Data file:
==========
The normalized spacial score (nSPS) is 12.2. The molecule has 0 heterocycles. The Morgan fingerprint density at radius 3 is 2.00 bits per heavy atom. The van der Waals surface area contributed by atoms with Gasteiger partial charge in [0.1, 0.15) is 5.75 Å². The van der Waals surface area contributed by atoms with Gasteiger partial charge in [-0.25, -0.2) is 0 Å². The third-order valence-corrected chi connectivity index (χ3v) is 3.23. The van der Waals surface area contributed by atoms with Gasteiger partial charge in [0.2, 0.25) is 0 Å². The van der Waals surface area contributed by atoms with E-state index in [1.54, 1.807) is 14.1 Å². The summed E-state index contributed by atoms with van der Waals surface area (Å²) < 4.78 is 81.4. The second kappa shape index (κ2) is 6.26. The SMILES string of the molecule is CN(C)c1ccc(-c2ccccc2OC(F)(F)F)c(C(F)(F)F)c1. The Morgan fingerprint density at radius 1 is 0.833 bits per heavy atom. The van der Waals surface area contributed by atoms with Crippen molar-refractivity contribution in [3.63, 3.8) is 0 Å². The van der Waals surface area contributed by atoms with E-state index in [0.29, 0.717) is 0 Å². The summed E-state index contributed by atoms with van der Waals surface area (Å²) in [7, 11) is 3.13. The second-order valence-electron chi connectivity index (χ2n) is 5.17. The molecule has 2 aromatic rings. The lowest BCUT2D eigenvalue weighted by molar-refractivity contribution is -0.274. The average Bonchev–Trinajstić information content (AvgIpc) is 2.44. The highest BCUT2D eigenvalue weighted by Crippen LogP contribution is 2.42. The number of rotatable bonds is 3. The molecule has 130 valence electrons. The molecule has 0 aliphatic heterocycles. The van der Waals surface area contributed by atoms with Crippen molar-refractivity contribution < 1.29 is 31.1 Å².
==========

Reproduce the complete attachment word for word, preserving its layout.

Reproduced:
The normalized spacial score (nSPS) is 12.2. The molecule has 0 heterocycles. The Morgan fingerprint density at radius 3 is 2.00 bits per heavy atom. The van der Waals surface area contributed by atoms with Gasteiger partial charge in [0.1, 0.15) is 5.75 Å². The van der Waals surface area contributed by atoms with Gasteiger partial charge in [-0.25, -0.2) is 0 Å². The third-order valence-corrected chi connectivity index (χ3v) is 3.23. The van der Waals surface area contributed by atoms with Gasteiger partial charge in [0.2, 0.25) is 0 Å². The van der Waals surface area contributed by atoms with E-state index in [1.54, 1.807) is 14.1 Å². The summed E-state index contributed by atoms with van der Waals surface area (Å²) < 4.78 is 81.4. The second kappa shape index (κ2) is 6.26. The SMILES string of the molecule is CN(C)c1ccc(-c2ccccc2OC(F)(F)F)c(C(F)(F)F)c1. The Morgan fingerprint density at radius 1 is 0.833 bits per heavy atom. The van der Waals surface area contributed by atoms with Crippen molar-refractivity contribution in [3.63, 3.8) is 0 Å². The van der Waals surface area contributed by atoms with E-state index in [0.29, 0.717) is 0 Å². The summed E-state index contributed by atoms with van der Waals surface area (Å²) in [7, 11) is 3.13. The second-order valence-electron chi connectivity index (χ2n) is 5.17. The molecule has 2 aromatic rings. The lowest BCUT2D eigenvalue weighted by molar-refractivity contribution is -0.274. The average Bonchev–Trinajstić information content (AvgIpc) is 2.44. The highest BCUT2D eigenvalue weighted by Crippen LogP contribution is 2.42. The number of rotatable bonds is 3. The molecule has 130 valence electrons. The molecule has 0 aliphatic heterocycles. The van der Waals surface area contributed by atoms with Crippen molar-refractivity contribution < 1.29 is 31.1 Å².